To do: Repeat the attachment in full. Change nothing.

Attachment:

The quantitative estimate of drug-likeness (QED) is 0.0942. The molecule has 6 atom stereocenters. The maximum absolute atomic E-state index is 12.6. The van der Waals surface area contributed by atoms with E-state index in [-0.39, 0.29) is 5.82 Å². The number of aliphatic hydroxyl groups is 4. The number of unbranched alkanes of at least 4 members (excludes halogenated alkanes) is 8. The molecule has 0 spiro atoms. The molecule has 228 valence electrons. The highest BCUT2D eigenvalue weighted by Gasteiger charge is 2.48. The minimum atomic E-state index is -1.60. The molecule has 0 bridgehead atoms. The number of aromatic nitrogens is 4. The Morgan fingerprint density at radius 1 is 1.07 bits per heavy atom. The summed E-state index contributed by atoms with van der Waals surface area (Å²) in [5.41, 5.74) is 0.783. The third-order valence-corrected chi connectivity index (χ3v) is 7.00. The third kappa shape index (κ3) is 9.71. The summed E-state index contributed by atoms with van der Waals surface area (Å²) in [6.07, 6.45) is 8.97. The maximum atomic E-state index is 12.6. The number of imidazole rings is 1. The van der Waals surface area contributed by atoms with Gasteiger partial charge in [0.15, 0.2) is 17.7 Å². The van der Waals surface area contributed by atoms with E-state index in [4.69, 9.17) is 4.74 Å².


The quantitative estimate of drug-likeness (QED) is 0.0942. The molecule has 6 atom stereocenters. The maximum absolute atomic E-state index is 12.6. The van der Waals surface area contributed by atoms with E-state index in [-0.39, 0.29) is 5.82 Å². The number of aliphatic hydroxyl groups is 4. The number of unbranched alkanes of at least 4 members (excludes halogenated alkanes) is 8. The molecule has 0 spiro atoms. The molecule has 228 valence electrons. The highest BCUT2D eigenvalue weighted by Gasteiger charge is 2.48. The minimum atomic E-state index is -1.60. The molecule has 0 bridgehead atoms. The number of aromatic nitrogens is 4. The Morgan fingerprint density at radius 1 is 1.07 bits per heavy atom. The summed E-state index contributed by atoms with van der Waals surface area (Å²) in [5.41, 5.74) is 0.783. The third-order valence-corrected chi connectivity index (χ3v) is 7.00. The third kappa shape index (κ3) is 9.71. The summed E-state index contributed by atoms with van der Waals surface area (Å²) in [6.07, 6.45) is 8.97. The maximum atomic E-state index is 12.6. The number of imidazole rings is 1. The van der Waals surface area contributed by atoms with Gasteiger partial charge in [0.15, 0.2) is 17.7 Å². The van der Waals surface area contributed by atoms with E-state index in [4.69, 9.17) is 4.74 Å².